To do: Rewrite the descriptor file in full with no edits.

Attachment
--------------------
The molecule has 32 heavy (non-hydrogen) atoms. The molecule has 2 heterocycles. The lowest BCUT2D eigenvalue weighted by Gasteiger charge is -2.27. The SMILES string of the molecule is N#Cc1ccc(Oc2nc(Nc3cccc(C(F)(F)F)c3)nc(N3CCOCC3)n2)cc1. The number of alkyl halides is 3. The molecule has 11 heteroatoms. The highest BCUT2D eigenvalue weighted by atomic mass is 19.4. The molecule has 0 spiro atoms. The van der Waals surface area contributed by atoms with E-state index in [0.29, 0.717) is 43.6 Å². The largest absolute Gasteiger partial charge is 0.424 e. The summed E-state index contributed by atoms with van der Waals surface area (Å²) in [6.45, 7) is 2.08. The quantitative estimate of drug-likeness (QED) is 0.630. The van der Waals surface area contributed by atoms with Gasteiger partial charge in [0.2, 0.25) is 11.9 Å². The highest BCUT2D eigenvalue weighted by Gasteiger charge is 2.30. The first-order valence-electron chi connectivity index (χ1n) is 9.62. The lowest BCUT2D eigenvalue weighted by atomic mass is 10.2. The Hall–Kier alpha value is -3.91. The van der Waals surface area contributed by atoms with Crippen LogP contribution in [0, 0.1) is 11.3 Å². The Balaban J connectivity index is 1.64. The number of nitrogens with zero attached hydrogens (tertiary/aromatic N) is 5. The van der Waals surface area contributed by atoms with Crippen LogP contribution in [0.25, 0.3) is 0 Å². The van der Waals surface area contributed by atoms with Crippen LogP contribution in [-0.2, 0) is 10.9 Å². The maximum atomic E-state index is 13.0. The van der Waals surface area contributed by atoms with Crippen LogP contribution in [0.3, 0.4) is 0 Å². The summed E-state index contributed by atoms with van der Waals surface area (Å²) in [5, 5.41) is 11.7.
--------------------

The molecule has 32 heavy (non-hydrogen) atoms. The molecule has 2 heterocycles. The lowest BCUT2D eigenvalue weighted by Gasteiger charge is -2.27. The SMILES string of the molecule is N#Cc1ccc(Oc2nc(Nc3cccc(C(F)(F)F)c3)nc(N3CCOCC3)n2)cc1. The number of alkyl halides is 3. The molecule has 11 heteroatoms. The highest BCUT2D eigenvalue weighted by atomic mass is 19.4. The molecule has 0 spiro atoms. The van der Waals surface area contributed by atoms with E-state index in [0.29, 0.717) is 43.6 Å². The largest absolute Gasteiger partial charge is 0.424 e. The summed E-state index contributed by atoms with van der Waals surface area (Å²) in [6.45, 7) is 2.08. The quantitative estimate of drug-likeness (QED) is 0.630. The van der Waals surface area contributed by atoms with Gasteiger partial charge in [0.2, 0.25) is 11.9 Å². The highest BCUT2D eigenvalue weighted by Gasteiger charge is 2.30. The first-order valence-electron chi connectivity index (χ1n) is 9.62. The lowest BCUT2D eigenvalue weighted by atomic mass is 10.2. The Hall–Kier alpha value is -3.91. The van der Waals surface area contributed by atoms with Crippen LogP contribution in [0, 0.1) is 11.3 Å². The Balaban J connectivity index is 1.64. The number of nitrogens with zero attached hydrogens (tertiary/aromatic N) is 5. The van der Waals surface area contributed by atoms with Crippen LogP contribution in [0.25, 0.3) is 0 Å². The van der Waals surface area contributed by atoms with Crippen LogP contribution in [-0.2, 0) is 10.9 Å². The maximum atomic E-state index is 13.0. The van der Waals surface area contributed by atoms with Crippen LogP contribution in [0.3, 0.4) is 0 Å². The summed E-state index contributed by atoms with van der Waals surface area (Å²) in [5, 5.41) is 11.7.